I was on a 3-day retreat with other ministers at the Jesuit Retreat Center in Los Altos. “El Retiro” is build on a hill – one of “los altos”? – in the midst of the city. There is a freeway nearby, not to mention Mountain View and Sunnyvale and all the rest of Silicon Valley. Being there has the effect of abiding on an island of calm in a sea of digital productivity and conspicuous consumption.
On my last day, after most of the retreatants had already left, I rode my bike along the paths surrounding and crisscrossing the hill. Near the top of the hill was a Rosary Path as well as a few places set aside to sit and pray or just to be quiet. I was enticed by a path that led to a granite kneeler. I leaned my bike against a tree, walked the path, and knelt. There was a plaque to deceased postal worker retreatants from 1972. That seemed very specific and brought up all kinds of questions. Why were postal workers on retreat? Did they die while on retreat? Why 1972? Who had commissioned this plaque?
Perhaps because of the specificity of the dedication of this sacred space, I started looking around me and noticing the specific details of the place where I was kneeling. In particular, I noticed the lichen. There was whitish lichen on the granite piece of stone where my elbows rested. With my thumb, I brushed the circles of lichen and marveled that these are life forms that are neither animal or plant. They belong to a different kingdom altogether. Then I noticed different colors of lichen – one that was sort of mustard green and another that was reddish-brown. They all looked like flattened cross-sections of cauliflower. No two were the same size. They were circular, but not perfectly. Their texture was neither soft nor prickly. It felt kind of like rough linen.
Then I looked to the side and noticed a leaf. If you had been there, you might have said, “Which leaf?,” for there were many thousands of leaves within view. Reminds me of the time Jesus was in a crowd and said, “Who touched me?,” and his disciples said, “What do you mean, ‘Who touched me?,’ there is a huge crowd here. Lots of people are touching you. Lots of leaves begged for my attention, but I chose one. Alive. Low to the ground. A serrated edge. Green, yes, but I counted dozens of shades of green. The central seam of the leaf was parallel to the ground. The top half had a darker sheen to it than the lower half. The seam itself was the darkest part of the leaf and tributaries of that central vein made their way into both halves of the leaf, looking like silhouettes of tiny trees. The two halves of the leaf reminded me of a pair of wings or two lobes of lungs or a hot dog bun split open.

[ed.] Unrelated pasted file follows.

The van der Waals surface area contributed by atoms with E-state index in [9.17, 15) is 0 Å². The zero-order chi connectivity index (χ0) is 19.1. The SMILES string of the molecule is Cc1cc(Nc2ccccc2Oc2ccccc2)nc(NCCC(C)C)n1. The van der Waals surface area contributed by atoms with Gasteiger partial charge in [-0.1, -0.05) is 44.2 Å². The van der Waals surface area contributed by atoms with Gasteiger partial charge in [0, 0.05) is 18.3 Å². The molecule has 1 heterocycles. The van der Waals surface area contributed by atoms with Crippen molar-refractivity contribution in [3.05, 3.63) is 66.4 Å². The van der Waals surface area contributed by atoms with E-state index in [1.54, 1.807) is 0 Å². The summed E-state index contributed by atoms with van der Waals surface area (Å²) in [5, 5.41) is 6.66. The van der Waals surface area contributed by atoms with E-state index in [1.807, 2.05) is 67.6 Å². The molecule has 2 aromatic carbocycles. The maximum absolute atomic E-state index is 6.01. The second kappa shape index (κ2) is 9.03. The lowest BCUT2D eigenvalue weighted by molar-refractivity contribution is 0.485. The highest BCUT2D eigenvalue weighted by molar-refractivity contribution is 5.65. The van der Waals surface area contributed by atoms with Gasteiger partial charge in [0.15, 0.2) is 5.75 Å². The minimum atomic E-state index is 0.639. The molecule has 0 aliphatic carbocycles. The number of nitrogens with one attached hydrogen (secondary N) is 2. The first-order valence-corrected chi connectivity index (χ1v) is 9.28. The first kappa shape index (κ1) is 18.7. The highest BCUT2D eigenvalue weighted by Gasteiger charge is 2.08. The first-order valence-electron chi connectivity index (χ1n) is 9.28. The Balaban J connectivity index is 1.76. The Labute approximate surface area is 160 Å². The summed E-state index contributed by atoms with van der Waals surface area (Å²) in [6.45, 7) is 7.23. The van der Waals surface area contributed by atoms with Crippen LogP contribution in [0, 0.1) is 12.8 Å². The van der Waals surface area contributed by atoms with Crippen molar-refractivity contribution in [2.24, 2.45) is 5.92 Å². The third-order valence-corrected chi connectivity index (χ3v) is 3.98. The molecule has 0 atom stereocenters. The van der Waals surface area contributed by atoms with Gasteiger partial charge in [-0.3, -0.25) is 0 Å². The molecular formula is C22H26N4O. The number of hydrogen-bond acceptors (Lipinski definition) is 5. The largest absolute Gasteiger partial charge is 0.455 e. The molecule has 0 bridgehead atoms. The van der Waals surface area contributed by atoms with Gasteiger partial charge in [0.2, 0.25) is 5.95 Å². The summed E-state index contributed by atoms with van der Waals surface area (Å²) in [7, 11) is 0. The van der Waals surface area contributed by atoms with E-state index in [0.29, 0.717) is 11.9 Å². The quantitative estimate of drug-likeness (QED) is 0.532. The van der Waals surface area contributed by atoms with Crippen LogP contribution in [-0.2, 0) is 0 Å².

Kneeling there, I realized that the leaf I was looking at was made distinct not on its own but by its context – the other leaves that made up the plant of which it was a part, the position of that plant on the ground next to other plants, the angle of the sun and the shadows cast by other plants and branches, even the angle of my viewing it. I wondered what the shadowed underside of the leaf looked like, but decided not to investigate, to leave it unexplored and unknown.
Reading a description of a single leaf on a single plant on a single day isn’t very exciting, but as I learn to slow down, writing about something to which I gave sustained attention is rather exciting. We tend to think the things worth noticing are the things that grab our attention, but perhaps the greater adventure is to look deeply into what is right in front of us, unassuming, bathed in the glory of its unspectacularness.
To quote James Finley, “The inessential is always imposing itself. But the essential, like love, never imposes itself, only waits to be found.”